The Glen Campbell Goodtime Hour (1969–1972)

TV Series  -   -  Comedy
6.4
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Variety series hosted by country/pop singer Glen Campbell.

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Title: The Glen Campbell Goodtime Hour (1969–1972)

The Glen Campbell Goodtime Hour (1969–1972) on IMDb 6.4/10

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Episodes

Seasons


Years



4   3   2   1  
1972   1971   1970   1969  
Nominated for 3 Golden Globes. Another 3 nominations. See more awards »
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Cast

Series cast summary:
...
 Himself (25 episodes, 1969-1972)
Roger Carroll ...
 Himself - Announcer (21 episodes, 1969-1972)
John Hartford ...
 Himself - Backup Musician (21 episodes, 1969-1972)
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Storyline

Former session guitarist Glen Campbell, who had shot to fame following a series of hit singles including "By the Time I Get to Phoenix" and "Gentle On My Mind", hosted this easy-going musical variety series that aired on Sunday evenings on CBS. From Delight, Arkansas, Campbell was very congenial, and performed most of his hits when he wasn't picking his guitar or engaging in comedy sketches with his guest stars. Written by Marty McKee <mmckee@soltec.net>

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Comedy

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29 January 1969 (USA)  »

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1.33 : 1
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Trivia

During a visit to London in January 1974 to appear on The Glen Campbell Goodtime Hour (1969), John Wayne caught pneumonia. For a 66-year-old man with one lung this was very serious, and eventually he was coughing so hard that he damaged a valve in his heart. This problem went undetected until March 1978, when he underwent emergency open heart surgery in Boston. Bob Hope delivered a message from the The 50th Annual Academy Awards (1978), saying, "We want you to know Duke, we miss you tonight. We expect you to amble out here in person next year, because there is nobody who can fill John Wayne's boots." According to Loretta Young, that message from Hope made Wayne determined to live long enough to attend the Oscars in 1979. And he did. See more »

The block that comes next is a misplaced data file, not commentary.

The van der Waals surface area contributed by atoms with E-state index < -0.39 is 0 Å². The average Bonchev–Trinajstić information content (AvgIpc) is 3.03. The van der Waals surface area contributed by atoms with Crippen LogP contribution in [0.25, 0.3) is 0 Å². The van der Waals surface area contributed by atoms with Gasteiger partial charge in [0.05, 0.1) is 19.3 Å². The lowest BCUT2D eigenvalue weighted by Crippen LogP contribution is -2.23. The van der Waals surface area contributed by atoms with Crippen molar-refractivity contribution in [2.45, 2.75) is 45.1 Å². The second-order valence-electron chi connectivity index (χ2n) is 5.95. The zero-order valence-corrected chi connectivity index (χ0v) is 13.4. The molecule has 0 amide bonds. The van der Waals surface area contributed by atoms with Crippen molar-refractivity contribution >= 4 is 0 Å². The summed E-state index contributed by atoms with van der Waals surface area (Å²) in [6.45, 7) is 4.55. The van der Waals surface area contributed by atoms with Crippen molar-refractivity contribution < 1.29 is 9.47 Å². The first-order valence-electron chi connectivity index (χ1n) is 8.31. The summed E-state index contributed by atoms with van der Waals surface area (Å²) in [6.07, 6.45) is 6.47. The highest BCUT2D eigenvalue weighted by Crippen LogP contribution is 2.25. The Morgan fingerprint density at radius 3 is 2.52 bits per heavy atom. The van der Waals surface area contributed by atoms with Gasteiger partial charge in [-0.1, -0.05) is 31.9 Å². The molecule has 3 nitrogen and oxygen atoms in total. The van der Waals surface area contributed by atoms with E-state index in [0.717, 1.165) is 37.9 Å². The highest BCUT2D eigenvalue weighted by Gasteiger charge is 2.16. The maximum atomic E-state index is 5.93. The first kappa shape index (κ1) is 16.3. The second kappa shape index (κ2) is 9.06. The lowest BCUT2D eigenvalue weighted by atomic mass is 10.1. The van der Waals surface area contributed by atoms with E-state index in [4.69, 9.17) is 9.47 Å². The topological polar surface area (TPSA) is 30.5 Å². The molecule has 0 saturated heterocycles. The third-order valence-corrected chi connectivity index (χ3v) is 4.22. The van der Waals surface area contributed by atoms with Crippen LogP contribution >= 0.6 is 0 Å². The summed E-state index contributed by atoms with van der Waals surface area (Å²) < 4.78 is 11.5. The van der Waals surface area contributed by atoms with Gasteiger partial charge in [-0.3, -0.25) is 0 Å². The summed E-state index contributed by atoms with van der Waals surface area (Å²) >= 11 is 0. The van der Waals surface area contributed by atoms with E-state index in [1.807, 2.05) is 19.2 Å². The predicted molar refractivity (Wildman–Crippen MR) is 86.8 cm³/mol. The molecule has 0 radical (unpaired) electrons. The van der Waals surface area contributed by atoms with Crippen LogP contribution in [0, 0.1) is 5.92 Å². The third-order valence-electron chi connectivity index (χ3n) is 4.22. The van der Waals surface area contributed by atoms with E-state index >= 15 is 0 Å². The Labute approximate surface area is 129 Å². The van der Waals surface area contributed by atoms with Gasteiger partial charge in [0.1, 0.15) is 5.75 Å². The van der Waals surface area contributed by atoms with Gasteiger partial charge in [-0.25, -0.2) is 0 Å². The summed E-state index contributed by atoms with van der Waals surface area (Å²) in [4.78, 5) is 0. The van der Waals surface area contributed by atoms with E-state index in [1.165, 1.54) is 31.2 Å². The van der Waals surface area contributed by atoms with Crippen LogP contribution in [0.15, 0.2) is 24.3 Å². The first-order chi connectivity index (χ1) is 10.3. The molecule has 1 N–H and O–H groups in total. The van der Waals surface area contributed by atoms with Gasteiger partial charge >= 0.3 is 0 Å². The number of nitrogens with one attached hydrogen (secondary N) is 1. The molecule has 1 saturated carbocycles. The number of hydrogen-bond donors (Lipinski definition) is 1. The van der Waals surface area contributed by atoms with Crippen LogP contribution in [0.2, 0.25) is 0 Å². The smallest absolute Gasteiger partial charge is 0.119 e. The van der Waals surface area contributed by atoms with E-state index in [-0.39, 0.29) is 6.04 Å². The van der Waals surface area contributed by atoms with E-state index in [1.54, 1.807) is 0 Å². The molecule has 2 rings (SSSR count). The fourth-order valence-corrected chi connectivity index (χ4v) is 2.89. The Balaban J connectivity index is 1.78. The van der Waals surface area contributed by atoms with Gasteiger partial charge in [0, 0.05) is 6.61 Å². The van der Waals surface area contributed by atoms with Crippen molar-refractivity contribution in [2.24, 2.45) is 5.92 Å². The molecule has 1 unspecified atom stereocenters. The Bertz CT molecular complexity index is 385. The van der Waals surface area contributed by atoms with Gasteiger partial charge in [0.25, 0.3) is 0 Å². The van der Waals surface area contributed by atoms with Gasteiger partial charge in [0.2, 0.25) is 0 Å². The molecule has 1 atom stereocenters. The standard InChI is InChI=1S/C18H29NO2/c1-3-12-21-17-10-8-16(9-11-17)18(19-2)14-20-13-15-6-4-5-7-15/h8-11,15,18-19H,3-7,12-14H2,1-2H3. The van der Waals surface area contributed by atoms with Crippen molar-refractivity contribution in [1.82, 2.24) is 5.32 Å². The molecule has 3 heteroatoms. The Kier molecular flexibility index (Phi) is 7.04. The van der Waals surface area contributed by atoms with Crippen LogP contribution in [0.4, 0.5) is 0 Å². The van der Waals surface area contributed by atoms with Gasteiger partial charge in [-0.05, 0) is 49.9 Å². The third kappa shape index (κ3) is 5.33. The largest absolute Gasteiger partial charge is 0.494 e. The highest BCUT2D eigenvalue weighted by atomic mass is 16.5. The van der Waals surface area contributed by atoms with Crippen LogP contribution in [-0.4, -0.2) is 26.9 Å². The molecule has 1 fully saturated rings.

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User Reviews

Ungentle on my mind.
30 September 2005 | by (Minffordd, North Wales) – See all my reviews

Glen Campbell was born a seventh son, but not otherwise lucky. Raised in grinding poverty in rural Arkansas, he parlayed his good looks and singing talent (and some hard work) into a formidable career. By 1969 it seemed as if Glen Campbell was everywhere, even giving an impressive dramatic performance opposite John Wayne in 'True Grit'.

'The Glen Campbell Goodtime Hour' was originally packaged as a summer replacement for 'The Smothers Brothers Comedy Hour'. I saw the promo for this at a press screening in London, where the show's U.S. producers were hoping to sell the U.K. television rights. Campbell launched his series by making a guest appearance on the Smothers Brothers show: standing on their Television City stage, Campbell promised Tom and Dick Smothers that his new series would be unpredictable. This was the cue for several dozen pigs to rush out of the wings (pigs have wings?) and scurry onto the stage, bowling over both of the Smothers siblings and Campbell. Unfortunately, nothing this unpredictable happened on Campbell's series itself.

The transition was smooth enough, with the Smothers' writers Steve Martin and Rob Reiner -- not yet famous themselves -- doing script duties for Campbell's variety hour, the usual mixture of music and comedy. Campbell's ingratiating manner and fine singing voice took care of the musical aspects, but the comedy was rather dire. In one episode, Campbell wanted to plug his starring role in the forthcoming movie 'Norwood' (based on a novel by the same guy who wrote 'True Grit'). This was the excuse for an unfunny skit in a screening room, where Campbell intends to show us a clip from the movie but he's abruptly interrupted by Dom DeLuise, carrying the world's largest bag of popcorn. It turns out that DeLuise has a bit role in 'Norwood' (thanks for warning us!), and he wants Campbell to show us that clip. Then some terrible footage unspools, notable only for offering a brief glimpse of veteran actor Jack Haley.

The opening credits of 'Goodtime Hour' showed several travelling shots of rustic exteriors, over a vocal of Campbell singing his hit song 'Gentle on My Mind'. This sounds like a warmly romantic ballad until you pay attention to the lyric: 'It's knowing I'm not shackled by forgotten words and bonds, and the ink stains that have dried upon some line.' Those 'forgotten words and bonds' are the wedding vows, and those 'ink stains' are the signatures on a marriage license. This is a song about a guy who wants all the advantages of marriage without the commitment.

John Hartford, who wrote 'Gentle on My Mind', was among the house musicians for this series, and made occasional guest appearances here: in one of these, he demonstrated his ability to play tunes on his face by slapping himself in the cheeks while altering the aperture of his mouth.

I still cringe at memories of the *really* bad comedy on this series. One alleged skit depicted a female kangaroo (played by a male actor in a roo cozzy) singing 'Gentle on My Mind'. When she (he? it?) got to the line about the sleeping bag behind the couch, the kangaroo's joey (played by another actor in costume) popped his head out of the roo's pouch and said 'pouch'. Geddit? 'Pouch' instead of 'couch'? Ouch! Stick to singing, Campbell, and leave the comedy to others.


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